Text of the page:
Two children from Mumbai spend a year in a small army township in the middle of the Rajasthan desert. Missing the urban sights and sounds, it takes them a while to get used to living in a place where the only excitement is a roll in the dunes. But adventure is just a sandstorm away and all too soon their stay is over.
An excerpt from the book:
The twins got their first taste of a desert winter. Early in the morning, they wore two layers of everything. Then, as the day progressed, the layers started peeling off, one by one, until only a single pullover was left.
At 5.30 in the evening, the cold descended again and they began to bundle themselves up once more-but only on days when they had nothing to do but think of the cold. Over the weekends, their father took them fishing and bird watching to the dozens of lakes nearby. Shweta, the systematic one, began to keep a diary of the different birds they saw.
“Look at this,” she said to Samir and Arjun at the end of one of their outings. She showed them her note book, in which she’d neatly written the names of all the birds and the dates on which she’d spotted them. Now she read aloud, “coots, shoveller, pochard, pintail, pelican, ibis, heron, avocet, cormorant, flamingoes, barhead goose, painted stork. Those are from our visits to the lakes.
And in the Colony itself, We’ve seen, starlings, parrots, kingfishers, blue jays, bul buls, white wagtails, doves, hoopoes, lapwings, partridges, small green bee-eater and owls.
“Of all the birds we’ve seen, I liked that huge eagle which we disturbed near its nest, remember?” declared Samir. “Do you think it would have attacked us if we’d found the nest?” “Definitely. According to my book, it seems to have been a Brahminy Kite. See, it says here that they are usually found singly, near jheels and rivers.”
Whatever it was, I got the fright of my life when it rose up from the bushes as I climbed the dune. It was so close that it looked gigantic.”
Well, I like the painted storks best. They are so regal. And they really look like they’ve been painted.”
What about the dead owl we found on our way to school?” asked Arjun.
Poor thing,” Shweta shuddered. “There was no blood on it, so it may have got electrocuted on one of the wires and died. Papa told me that it was the Indian Great Horned Owl. You can recognise it from the feathers on its legs. It probably stayed near our colony because of the number of rats it could get to eat.”
After several visits to the lakes, the children were in need of a change of scene. Their father took them to Bikaner.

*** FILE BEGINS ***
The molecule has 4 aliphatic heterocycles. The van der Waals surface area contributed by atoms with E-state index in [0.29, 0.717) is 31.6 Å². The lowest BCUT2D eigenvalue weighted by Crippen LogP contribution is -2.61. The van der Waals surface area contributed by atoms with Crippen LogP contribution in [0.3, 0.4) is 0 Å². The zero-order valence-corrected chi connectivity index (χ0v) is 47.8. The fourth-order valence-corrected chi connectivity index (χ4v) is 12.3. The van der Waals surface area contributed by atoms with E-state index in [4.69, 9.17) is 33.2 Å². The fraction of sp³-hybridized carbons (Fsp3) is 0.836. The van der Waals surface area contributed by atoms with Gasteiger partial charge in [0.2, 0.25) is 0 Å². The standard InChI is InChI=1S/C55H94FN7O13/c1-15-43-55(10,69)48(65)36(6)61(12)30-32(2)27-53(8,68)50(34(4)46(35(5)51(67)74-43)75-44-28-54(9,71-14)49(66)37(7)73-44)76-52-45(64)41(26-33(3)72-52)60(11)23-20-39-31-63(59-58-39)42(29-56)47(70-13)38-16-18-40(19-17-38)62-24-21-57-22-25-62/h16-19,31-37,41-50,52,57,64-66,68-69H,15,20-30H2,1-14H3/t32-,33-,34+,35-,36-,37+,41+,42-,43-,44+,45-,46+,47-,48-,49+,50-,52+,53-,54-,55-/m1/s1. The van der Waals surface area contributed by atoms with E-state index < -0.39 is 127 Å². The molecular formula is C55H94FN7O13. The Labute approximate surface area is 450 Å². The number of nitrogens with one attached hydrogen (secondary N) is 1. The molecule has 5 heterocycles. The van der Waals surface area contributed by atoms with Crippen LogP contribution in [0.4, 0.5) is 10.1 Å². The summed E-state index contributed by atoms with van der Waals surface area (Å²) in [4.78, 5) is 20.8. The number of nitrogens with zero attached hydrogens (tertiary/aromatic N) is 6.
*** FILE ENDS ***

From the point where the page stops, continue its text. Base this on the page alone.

“Come on,” whispered her father. “If you see a white rat, it is a sign of good fortune.”
Any rat which sees you will turn White,” muttered Samir, “Your good fortune is assured.”
Once she’d taken her first steps, the excitement got through to her and she scanned the animals desperately. “There’s one!” she pointed and everyone turned to look. There was a flash of white and Samir said, “Didn’t I tell you? All it needed was one good look at you!”
On their return trip, they stopped at Rangmahal, just outside Suratgarh. “ This is a village of snake charmers,” Jaideep Puri told them; but as they drove through, they saw no interesting baskets and no snakes. They came to a cordoned off area.
“What is that?” asked Samir.
“An archaeological site,” replied his father.
“You mean like an ancient town or something?” inquired Shweta.
“Yes. I don’t know how old it is supposed to be, but may be the villagers will tell us.”
Papa, I know how old it is! There were some things from Suratgarh and Rangmahal in the museum at Bikaner. They were of the 4th century A.D., so that makes this 1600 years old!”
Samir picked up a broken pot and looked at it.
“You’re nuts,” he said. “Nothing here looks more than ten years old. This is probably the dumping ground of the local potter!”
Shweta ignored him and went up and down each mound, picking up pieces of pottery and studying them. Samir caught up with her. “Sixteen hundred years ago, there was iron and bronze and so many other metals. Why isn’t some of that here?”
Obviously because it has been removed and taken to museums. Archaeologists are not going to leave valuable stuff here for anyone to pick up.”
“Oh Papa, can we go to Kalibangan?” cried Shweta excitedly. “We learnt about Kalibangan in the sixth standard! It is one of the sites of the Indus Valley Civilisation.”
The following weekend, they drove to Kalibangan. They reached the museum first and their mother forced them to read about the site.
Samir would rather have raced from showcase to showcase, and would have left the museum with images of ancient toys and pots and never a clue as to how old they were and how wonderful. Imprisoned at his mother’s side, he went past all the exhibits slowly, reading about each one, looking at the photographs in awe and expecting to see a well-ordered town as soon as he got out of the museum building.